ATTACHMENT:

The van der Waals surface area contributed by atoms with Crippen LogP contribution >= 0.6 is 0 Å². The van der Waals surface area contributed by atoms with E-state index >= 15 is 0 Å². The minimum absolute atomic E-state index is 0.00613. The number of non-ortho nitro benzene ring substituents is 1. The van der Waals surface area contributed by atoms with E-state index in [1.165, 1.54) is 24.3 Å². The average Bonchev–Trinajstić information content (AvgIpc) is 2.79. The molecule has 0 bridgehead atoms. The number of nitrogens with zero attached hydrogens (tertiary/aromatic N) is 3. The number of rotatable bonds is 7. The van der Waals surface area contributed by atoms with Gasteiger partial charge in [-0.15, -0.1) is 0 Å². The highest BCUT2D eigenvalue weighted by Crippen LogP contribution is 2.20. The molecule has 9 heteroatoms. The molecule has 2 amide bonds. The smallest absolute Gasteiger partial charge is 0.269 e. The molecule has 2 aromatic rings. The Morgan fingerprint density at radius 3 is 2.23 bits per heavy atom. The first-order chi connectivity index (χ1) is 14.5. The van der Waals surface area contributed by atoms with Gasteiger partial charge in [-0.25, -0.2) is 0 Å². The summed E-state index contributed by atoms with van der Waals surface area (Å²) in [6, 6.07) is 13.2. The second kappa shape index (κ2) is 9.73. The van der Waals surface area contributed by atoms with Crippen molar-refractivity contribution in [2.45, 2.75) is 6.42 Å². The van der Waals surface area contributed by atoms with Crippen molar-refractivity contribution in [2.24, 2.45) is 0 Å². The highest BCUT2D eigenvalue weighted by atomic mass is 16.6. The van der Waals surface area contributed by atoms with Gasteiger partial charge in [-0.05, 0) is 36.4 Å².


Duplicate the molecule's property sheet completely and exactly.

The van der Waals surface area contributed by atoms with Crippen LogP contribution >= 0.6 is 0 Å². The van der Waals surface area contributed by atoms with E-state index >= 15 is 0 Å². The minimum absolute atomic E-state index is 0.00613. The number of non-ortho nitro benzene ring substituents is 1. The van der Waals surface area contributed by atoms with E-state index in [1.165, 1.54) is 24.3 Å². The average Bonchev–Trinajstić information content (AvgIpc) is 2.79. The molecule has 0 bridgehead atoms. The number of nitrogens with zero attached hydrogens (tertiary/aromatic N) is 3. The number of rotatable bonds is 7. The van der Waals surface area contributed by atoms with Gasteiger partial charge in [-0.15, -0.1) is 0 Å². The highest BCUT2D eigenvalue weighted by Crippen LogP contribution is 2.20. The molecule has 9 heteroatoms. The molecule has 2 amide bonds. The smallest absolute Gasteiger partial charge is 0.269 e. The molecule has 2 aromatic rings. The Morgan fingerprint density at radius 3 is 2.23 bits per heavy atom. The first-order chi connectivity index (χ1) is 14.5. The van der Waals surface area contributed by atoms with Gasteiger partial charge in [-0.25, -0.2) is 0 Å². The summed E-state index contributed by atoms with van der Waals surface area (Å²) in [6, 6.07) is 13.2. The second kappa shape index (κ2) is 9.73. The van der Waals surface area contributed by atoms with Crippen molar-refractivity contribution in [2.45, 2.75) is 6.42 Å². The van der Waals surface area contributed by atoms with Crippen molar-refractivity contribution in [2.24, 2.45) is 0 Å². The highest BCUT2D eigenvalue weighted by atomic mass is 16.6. The van der Waals surface area contributed by atoms with Gasteiger partial charge in [-0.05, 0) is 36.4 Å².